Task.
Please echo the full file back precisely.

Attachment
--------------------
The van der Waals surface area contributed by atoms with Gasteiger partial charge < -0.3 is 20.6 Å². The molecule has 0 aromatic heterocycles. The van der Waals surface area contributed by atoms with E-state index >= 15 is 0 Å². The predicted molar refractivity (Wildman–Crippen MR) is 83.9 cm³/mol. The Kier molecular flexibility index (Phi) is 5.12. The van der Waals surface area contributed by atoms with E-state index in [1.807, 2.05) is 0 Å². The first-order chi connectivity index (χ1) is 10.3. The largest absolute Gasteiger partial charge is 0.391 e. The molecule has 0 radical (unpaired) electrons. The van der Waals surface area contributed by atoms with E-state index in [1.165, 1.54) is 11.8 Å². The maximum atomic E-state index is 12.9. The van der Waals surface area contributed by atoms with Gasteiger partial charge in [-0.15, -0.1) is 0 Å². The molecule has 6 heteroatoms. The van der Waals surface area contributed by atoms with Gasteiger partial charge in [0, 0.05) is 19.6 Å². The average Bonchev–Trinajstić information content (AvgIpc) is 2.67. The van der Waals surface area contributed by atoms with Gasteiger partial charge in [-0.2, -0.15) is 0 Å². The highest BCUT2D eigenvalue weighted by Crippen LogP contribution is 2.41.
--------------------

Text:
The van der Waals surface area contributed by atoms with Gasteiger partial charge < -0.3 is 20.6 Å². The molecule has 0 aromatic heterocycles. The van der Waals surface area contributed by atoms with E-state index >= 15 is 0 Å². The predicted molar refractivity (Wildman–Crippen MR) is 83.9 cm³/mol. The Kier molecular flexibility index (Phi) is 5.12. The van der Waals surface area contributed by atoms with E-state index in [1.807, 2.05) is 0 Å². The first-order chi connectivity index (χ1) is 10.3. The largest absolute Gasteiger partial charge is 0.391 e. The molecule has 0 radical (unpaired) electrons. The van der Waals surface area contributed by atoms with E-state index in [1.165, 1.54) is 11.8 Å². The maximum atomic E-state index is 12.9. The van der Waals surface area contributed by atoms with Gasteiger partial charge in [-0.15, -0.1) is 0 Å². The molecule has 6 heteroatoms. The van der Waals surface area contributed by atoms with Gasteiger partial charge in [0, 0.05) is 19.6 Å². The average Bonchev–Trinajstić information content (AvgIpc) is 2.67. The van der Waals surface area contributed by atoms with Gasteiger partial charge in [-0.2, -0.15) is 0 Å². The highest BCUT2D eigenvalue weighted by Crippen LogP contribution is 2.41.